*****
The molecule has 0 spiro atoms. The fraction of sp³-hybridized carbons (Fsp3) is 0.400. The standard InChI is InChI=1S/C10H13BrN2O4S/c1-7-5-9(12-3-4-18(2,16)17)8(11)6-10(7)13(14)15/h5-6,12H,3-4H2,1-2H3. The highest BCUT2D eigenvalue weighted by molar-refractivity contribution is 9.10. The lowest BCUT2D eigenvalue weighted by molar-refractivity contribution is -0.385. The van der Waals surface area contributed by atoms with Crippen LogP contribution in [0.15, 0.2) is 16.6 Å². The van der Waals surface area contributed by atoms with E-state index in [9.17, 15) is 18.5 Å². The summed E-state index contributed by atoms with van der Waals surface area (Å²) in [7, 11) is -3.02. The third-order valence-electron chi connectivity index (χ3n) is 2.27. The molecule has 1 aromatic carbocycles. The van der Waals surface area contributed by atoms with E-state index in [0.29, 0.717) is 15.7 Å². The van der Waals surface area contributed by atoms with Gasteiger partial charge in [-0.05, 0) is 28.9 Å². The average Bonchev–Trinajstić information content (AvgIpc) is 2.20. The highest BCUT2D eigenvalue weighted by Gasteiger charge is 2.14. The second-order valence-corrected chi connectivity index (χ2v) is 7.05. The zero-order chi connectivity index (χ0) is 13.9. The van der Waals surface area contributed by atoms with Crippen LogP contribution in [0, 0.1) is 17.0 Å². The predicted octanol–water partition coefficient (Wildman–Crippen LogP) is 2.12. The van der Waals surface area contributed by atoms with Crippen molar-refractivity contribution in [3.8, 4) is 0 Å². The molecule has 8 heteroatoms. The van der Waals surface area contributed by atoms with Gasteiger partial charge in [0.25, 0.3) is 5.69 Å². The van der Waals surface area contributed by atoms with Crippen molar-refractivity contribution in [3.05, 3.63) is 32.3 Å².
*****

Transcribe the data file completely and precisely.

The molecule has 0 spiro atoms. The fraction of sp³-hybridized carbons (Fsp3) is 0.400. The standard InChI is InChI=1S/C10H13BrN2O4S/c1-7-5-9(12-3-4-18(2,16)17)8(11)6-10(7)13(14)15/h5-6,12H,3-4H2,1-2H3. The highest BCUT2D eigenvalue weighted by molar-refractivity contribution is 9.10. The lowest BCUT2D eigenvalue weighted by molar-refractivity contribution is -0.385. The van der Waals surface area contributed by atoms with Crippen LogP contribution in [0.15, 0.2) is 16.6 Å². The van der Waals surface area contributed by atoms with E-state index in [9.17, 15) is 18.5 Å². The summed E-state index contributed by atoms with van der Waals surface area (Å²) in [7, 11) is -3.02. The third-order valence-electron chi connectivity index (χ3n) is 2.27. The molecule has 1 aromatic carbocycles. The van der Waals surface area contributed by atoms with E-state index in [0.29, 0.717) is 15.7 Å². The van der Waals surface area contributed by atoms with Gasteiger partial charge in [-0.05, 0) is 28.9 Å². The average Bonchev–Trinajstić information content (AvgIpc) is 2.20. The highest BCUT2D eigenvalue weighted by Gasteiger charge is 2.14. The second-order valence-corrected chi connectivity index (χ2v) is 7.05. The zero-order chi connectivity index (χ0) is 13.9. The van der Waals surface area contributed by atoms with Crippen LogP contribution in [0, 0.1) is 17.0 Å². The predicted octanol–water partition coefficient (Wildman–Crippen LogP) is 2.12. The van der Waals surface area contributed by atoms with Crippen molar-refractivity contribution in [3.8, 4) is 0 Å². The molecule has 8 heteroatoms. The van der Waals surface area contributed by atoms with Gasteiger partial charge in [0.25, 0.3) is 5.69 Å². The van der Waals surface area contributed by atoms with Crippen molar-refractivity contribution in [3.05, 3.63) is 32.3 Å².